My movie selection is shaped by offerings of airlines (so mostly uninteresting with a gem here and there) and enhanced by suggestions of others. I like watching weekly TV shows – it sets a pace while traveling and maintains some sense of normality. My current favourites are Person of Interest, Modern Family and The Blacklist. As far as listening, I don’t actually listen to much beyond my time with the piano. I enjoy evenings at home with jazz on CBC R2, and will pull out my iPod when I have craving for a reality check with Pink Floyd.
4-What ability or skill do you wish you had, that you don’t have?
Thankfully I think at 19 I don’t have to worry so much about not learning something… I only have to think of “what next!” Time will tell.
5-When you’re just relaxing and not working what is your favourite thing to do?
I truly love traveling, and therefore, whenever I have a spare week I fly around the world, simply to experience. Everything is a part of it: the destination, the country, the airline, the airplane. In December, I will spend 8 days flying around the world with my dad, putting on over 36,000 miles in that week, and visit Dubai, Hong Kong, and Sydney.
Five more concerning the upcoming series of concerts with the Toronto Symphony Orchestra between November 12th & 22nd playing the last three Beethoven piano concerti.
1-Talk for a moment about the challenges of the last three piano concerti: # 3 in C Minor, #4 in G Major and #5 in E-flat Major, three of the most important pieces in the concert repertoire.
We all know that Beethoven was revolutionary. By extension, he also reinvented the piano concerto form. These three concerti are a cross-section of the evolution of his writing style. The Concerto No. 3 is very classically rooted, with significant hints of change to come. The fourth concerto immediately captures the audience’s attention – the piano starts. And The Emperor – well, nothing needs to be said.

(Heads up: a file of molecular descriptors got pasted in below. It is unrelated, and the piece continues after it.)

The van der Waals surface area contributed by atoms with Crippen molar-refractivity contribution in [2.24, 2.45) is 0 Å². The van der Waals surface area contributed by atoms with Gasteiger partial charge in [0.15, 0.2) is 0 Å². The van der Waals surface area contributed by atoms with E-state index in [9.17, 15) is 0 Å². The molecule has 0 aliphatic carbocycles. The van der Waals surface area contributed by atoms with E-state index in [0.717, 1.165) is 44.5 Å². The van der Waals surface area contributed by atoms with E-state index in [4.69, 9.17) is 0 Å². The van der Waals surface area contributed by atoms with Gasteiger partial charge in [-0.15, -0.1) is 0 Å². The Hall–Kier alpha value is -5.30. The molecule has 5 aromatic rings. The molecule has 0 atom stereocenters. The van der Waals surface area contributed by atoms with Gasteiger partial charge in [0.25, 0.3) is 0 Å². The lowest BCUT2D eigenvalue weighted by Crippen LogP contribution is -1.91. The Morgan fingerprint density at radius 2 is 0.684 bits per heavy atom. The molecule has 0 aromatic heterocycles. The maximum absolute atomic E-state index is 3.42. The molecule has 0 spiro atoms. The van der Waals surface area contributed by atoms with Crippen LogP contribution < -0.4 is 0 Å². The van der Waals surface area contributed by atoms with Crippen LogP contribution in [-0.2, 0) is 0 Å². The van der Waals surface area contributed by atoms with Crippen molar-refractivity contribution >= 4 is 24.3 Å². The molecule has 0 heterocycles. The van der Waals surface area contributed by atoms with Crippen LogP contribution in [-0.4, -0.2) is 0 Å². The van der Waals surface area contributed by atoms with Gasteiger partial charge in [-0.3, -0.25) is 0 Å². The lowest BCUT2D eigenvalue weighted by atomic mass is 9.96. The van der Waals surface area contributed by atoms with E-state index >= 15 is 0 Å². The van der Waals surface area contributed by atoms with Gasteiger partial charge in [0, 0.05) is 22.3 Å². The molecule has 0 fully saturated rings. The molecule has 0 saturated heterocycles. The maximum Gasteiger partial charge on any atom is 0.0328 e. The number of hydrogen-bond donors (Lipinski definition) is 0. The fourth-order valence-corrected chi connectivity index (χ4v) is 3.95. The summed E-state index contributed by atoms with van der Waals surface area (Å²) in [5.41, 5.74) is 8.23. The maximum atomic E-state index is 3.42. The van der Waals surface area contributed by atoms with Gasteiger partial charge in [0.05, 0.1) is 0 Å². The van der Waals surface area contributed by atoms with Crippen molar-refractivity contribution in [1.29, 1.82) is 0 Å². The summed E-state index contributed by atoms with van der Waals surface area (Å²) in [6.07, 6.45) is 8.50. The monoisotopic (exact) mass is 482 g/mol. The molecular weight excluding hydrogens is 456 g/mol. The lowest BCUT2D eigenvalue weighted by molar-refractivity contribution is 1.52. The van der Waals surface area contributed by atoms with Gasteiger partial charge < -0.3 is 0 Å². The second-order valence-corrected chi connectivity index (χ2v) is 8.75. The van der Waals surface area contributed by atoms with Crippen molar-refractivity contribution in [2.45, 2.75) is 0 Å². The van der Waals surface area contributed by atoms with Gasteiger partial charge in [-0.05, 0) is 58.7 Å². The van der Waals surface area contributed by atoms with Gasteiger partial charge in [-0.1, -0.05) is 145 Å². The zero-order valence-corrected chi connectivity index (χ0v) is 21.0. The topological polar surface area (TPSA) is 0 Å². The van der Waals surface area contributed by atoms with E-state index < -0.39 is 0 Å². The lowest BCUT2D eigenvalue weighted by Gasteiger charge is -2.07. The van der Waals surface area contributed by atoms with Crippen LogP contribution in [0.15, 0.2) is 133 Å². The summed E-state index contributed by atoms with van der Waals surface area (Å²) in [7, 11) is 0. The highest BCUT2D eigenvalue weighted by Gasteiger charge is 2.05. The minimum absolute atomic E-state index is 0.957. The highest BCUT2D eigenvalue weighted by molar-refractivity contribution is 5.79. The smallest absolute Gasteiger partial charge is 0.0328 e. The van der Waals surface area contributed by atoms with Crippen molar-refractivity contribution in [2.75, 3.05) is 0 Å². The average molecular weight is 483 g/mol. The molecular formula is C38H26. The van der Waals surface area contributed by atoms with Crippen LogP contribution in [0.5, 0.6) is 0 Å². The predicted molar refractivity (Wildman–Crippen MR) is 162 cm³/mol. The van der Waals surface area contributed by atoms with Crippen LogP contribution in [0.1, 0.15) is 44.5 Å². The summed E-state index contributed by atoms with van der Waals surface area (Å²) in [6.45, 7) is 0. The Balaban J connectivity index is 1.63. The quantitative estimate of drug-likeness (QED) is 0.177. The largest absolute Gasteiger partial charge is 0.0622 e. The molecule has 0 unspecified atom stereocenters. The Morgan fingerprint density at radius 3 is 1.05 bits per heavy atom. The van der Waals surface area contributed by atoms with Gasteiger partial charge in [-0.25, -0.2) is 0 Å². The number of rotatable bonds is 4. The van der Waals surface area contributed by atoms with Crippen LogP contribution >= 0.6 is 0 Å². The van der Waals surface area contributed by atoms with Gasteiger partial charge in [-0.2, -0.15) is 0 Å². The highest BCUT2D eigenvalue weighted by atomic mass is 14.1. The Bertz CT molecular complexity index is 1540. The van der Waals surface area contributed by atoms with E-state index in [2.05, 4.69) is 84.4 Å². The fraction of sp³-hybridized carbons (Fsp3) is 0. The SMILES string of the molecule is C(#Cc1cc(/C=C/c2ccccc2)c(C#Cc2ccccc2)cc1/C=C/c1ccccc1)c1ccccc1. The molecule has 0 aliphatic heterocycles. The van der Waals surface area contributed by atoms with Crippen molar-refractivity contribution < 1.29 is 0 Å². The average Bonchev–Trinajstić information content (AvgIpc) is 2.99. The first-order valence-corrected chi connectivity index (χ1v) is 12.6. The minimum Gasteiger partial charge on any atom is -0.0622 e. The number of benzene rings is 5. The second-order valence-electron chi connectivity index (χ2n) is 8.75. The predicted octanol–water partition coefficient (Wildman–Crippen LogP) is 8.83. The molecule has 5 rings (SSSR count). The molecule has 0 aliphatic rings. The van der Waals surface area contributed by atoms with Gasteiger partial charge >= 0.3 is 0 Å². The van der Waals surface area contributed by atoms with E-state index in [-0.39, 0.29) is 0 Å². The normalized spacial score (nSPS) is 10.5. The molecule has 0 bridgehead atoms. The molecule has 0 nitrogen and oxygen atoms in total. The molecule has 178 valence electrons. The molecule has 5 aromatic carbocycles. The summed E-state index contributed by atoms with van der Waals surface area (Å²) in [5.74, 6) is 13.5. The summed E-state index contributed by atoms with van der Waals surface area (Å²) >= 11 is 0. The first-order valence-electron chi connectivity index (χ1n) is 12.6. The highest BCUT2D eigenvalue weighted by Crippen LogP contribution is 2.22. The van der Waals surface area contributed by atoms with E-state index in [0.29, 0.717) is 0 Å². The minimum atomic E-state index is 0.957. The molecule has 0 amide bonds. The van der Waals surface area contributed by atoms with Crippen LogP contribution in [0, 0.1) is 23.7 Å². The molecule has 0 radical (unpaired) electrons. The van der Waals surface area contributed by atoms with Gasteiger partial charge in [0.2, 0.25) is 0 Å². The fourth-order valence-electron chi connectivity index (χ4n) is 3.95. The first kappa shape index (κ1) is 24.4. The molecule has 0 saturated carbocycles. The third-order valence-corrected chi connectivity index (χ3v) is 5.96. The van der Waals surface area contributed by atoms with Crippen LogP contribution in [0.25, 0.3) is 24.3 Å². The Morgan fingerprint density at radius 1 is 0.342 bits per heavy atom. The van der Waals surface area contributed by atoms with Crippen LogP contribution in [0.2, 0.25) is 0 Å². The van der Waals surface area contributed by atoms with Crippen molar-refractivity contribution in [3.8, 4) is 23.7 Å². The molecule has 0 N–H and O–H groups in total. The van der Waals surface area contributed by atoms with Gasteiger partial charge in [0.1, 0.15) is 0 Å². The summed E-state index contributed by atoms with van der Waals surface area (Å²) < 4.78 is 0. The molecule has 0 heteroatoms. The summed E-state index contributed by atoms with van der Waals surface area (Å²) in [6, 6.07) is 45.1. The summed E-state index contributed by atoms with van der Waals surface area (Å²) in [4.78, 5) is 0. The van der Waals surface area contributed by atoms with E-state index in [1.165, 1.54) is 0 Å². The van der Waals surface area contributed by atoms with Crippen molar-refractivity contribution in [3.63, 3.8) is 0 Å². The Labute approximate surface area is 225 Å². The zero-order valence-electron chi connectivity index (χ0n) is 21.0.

2-What do you love about Beethoven’s concerti?
If you take the orchestra away from, say, the Chopin Concerti, you still have a very complete work. But if you take the orchestra away from a Beethoven Concerto, you are left with structure. This is exemplary of the weaving he used to intertwine the parts of the orchestra and soloist. I personally love when it is chamber music being made on stage, therefore I love the Beethoven concertos, and it is also this I greatly look forward to with the TSO.
3-Who’s your favourite pianist, living or dead?
Many of them are dead, many of them are alive. It’s a long list! Zimerman, Perahia, Argerich, Ax, Pires… I can go on forever!
4- The arts often feel very precarious in this country, spoken of as a luxury even as they starve alongside wealthy hockey teams. Please put your feelings about the music you love into context for us, especially with respect to these upcoming concerts with the TSO.
Music is always in a delicate position. Many things can be said to defend its position in our society, but I will make only one argument. If you don’t mind posting this video, I think it illustrates the point exceptionally well.
5- Is there a teacher or an influence you’d care to name that you especially admire?
Yes – I study at the Glenn Gould School in Toronto, with a fantastic dean, Mr. James Anagnoson, under a wonderful teacher, Mr. Marc Durand, and all made possible by a generous scholarship provided by Ian Ihnatowycz.
The Toronto Symphony Orchestra presents a series of five concerts commemorating the 150th birthday of Carl Nielsen, featuring music of Nielsen and Ludwig van Beethoven, November 12th – 22nd. For information click the image.